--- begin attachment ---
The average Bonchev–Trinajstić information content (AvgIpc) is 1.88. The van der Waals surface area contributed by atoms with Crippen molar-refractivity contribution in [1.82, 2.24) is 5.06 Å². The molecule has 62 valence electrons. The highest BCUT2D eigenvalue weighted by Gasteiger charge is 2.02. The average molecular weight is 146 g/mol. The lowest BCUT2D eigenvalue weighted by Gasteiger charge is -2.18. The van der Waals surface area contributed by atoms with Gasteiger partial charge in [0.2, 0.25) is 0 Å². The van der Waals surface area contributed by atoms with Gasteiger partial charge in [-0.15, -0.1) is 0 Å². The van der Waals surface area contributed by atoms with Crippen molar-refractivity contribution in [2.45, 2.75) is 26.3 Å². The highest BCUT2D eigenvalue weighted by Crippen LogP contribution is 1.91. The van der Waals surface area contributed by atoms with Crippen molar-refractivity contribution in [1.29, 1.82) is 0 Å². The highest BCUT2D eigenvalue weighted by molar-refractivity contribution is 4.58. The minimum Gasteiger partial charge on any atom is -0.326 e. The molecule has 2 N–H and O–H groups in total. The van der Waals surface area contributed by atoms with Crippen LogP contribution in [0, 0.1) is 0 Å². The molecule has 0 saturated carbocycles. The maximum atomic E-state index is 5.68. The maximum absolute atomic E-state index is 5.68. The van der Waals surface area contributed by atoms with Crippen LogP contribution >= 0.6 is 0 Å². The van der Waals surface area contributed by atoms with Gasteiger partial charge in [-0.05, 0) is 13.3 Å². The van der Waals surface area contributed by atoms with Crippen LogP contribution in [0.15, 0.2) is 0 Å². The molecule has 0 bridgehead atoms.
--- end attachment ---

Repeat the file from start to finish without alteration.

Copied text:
The average Bonchev–Trinajstić information content (AvgIpc) is 1.88. The van der Waals surface area contributed by atoms with Crippen molar-refractivity contribution in [1.82, 2.24) is 5.06 Å². The molecule has 62 valence electrons. The highest BCUT2D eigenvalue weighted by Gasteiger charge is 2.02. The average molecular weight is 146 g/mol. The lowest BCUT2D eigenvalue weighted by Gasteiger charge is -2.18. The van der Waals surface area contributed by atoms with Gasteiger partial charge in [0.2, 0.25) is 0 Å². The van der Waals surface area contributed by atoms with Gasteiger partial charge in [-0.15, -0.1) is 0 Å². The van der Waals surface area contributed by atoms with Crippen molar-refractivity contribution in [2.45, 2.75) is 26.3 Å². The highest BCUT2D eigenvalue weighted by Crippen LogP contribution is 1.91. The van der Waals surface area contributed by atoms with Crippen molar-refractivity contribution in [1.29, 1.82) is 0 Å². The highest BCUT2D eigenvalue weighted by molar-refractivity contribution is 4.58. The minimum Gasteiger partial charge on any atom is -0.326 e. The molecule has 2 N–H and O–H groups in total. The van der Waals surface area contributed by atoms with Crippen LogP contribution in [0, 0.1) is 0 Å². The molecule has 0 saturated carbocycles. The maximum atomic E-state index is 5.68. The maximum absolute atomic E-state index is 5.68. The van der Waals surface area contributed by atoms with Crippen LogP contribution >= 0.6 is 0 Å². The van der Waals surface area contributed by atoms with Gasteiger partial charge in [-0.05, 0) is 13.3 Å². The van der Waals surface area contributed by atoms with Crippen LogP contribution in [0.15, 0.2) is 0 Å². The molecule has 0 bridgehead atoms.